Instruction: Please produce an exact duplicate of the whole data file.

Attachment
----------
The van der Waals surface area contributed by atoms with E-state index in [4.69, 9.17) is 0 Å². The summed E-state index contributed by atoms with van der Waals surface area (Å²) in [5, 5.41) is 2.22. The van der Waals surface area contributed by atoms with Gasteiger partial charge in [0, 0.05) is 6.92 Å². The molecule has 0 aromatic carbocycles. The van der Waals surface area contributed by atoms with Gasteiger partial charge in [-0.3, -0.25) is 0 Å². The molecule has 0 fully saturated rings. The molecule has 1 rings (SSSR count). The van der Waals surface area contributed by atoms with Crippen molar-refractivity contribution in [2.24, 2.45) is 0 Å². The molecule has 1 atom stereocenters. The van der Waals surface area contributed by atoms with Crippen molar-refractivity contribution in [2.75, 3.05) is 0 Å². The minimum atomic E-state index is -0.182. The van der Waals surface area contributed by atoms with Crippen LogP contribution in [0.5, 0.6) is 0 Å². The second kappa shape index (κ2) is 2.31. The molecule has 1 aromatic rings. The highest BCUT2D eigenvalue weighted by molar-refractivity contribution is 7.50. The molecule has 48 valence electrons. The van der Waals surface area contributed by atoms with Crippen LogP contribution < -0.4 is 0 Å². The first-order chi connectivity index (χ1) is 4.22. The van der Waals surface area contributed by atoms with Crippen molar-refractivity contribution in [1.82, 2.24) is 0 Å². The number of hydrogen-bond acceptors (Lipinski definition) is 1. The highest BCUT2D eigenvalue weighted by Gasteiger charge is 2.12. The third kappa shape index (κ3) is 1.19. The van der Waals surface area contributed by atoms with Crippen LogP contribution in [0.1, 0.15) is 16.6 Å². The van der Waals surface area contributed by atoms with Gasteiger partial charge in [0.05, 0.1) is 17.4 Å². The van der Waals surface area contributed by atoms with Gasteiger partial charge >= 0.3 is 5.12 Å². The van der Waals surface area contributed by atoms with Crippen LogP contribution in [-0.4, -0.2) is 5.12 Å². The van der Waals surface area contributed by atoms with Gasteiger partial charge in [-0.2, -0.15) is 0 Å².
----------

The van der Waals surface area contributed by atoms with E-state index in [4.69, 9.17) is 0 Å². The summed E-state index contributed by atoms with van der Waals surface area (Å²) in [5, 5.41) is 2.22. The van der Waals surface area contributed by atoms with Gasteiger partial charge in [0, 0.05) is 6.92 Å². The molecule has 0 aromatic carbocycles. The van der Waals surface area contributed by atoms with Gasteiger partial charge in [-0.3, -0.25) is 0 Å². The molecule has 0 fully saturated rings. The molecule has 1 rings (SSSR count). The van der Waals surface area contributed by atoms with Crippen molar-refractivity contribution in [2.24, 2.45) is 0 Å². The molecule has 1 atom stereocenters. The van der Waals surface area contributed by atoms with Crippen molar-refractivity contribution in [2.75, 3.05) is 0 Å². The minimum atomic E-state index is -0.182. The van der Waals surface area contributed by atoms with Crippen LogP contribution in [0.5, 0.6) is 0 Å². The second kappa shape index (κ2) is 2.31. The molecule has 1 aromatic rings. The highest BCUT2D eigenvalue weighted by molar-refractivity contribution is 7.50. The molecule has 48 valence electrons. The van der Waals surface area contributed by atoms with Crippen LogP contribution < -0.4 is 0 Å². The first-order chi connectivity index (χ1) is 4.22. The van der Waals surface area contributed by atoms with Crippen molar-refractivity contribution in [1.82, 2.24) is 0 Å². The number of hydrogen-bond acceptors (Lipinski definition) is 1. The highest BCUT2D eigenvalue weighted by Gasteiger charge is 2.12. The third kappa shape index (κ3) is 1.19. The van der Waals surface area contributed by atoms with Crippen LogP contribution in [0.1, 0.15) is 16.6 Å². The van der Waals surface area contributed by atoms with Gasteiger partial charge in [0.05, 0.1) is 17.4 Å². The van der Waals surface area contributed by atoms with Gasteiger partial charge >= 0.3 is 5.12 Å². The van der Waals surface area contributed by atoms with Crippen LogP contribution in [-0.4, -0.2) is 5.12 Å². The van der Waals surface area contributed by atoms with Gasteiger partial charge in [-0.2, -0.15) is 0 Å².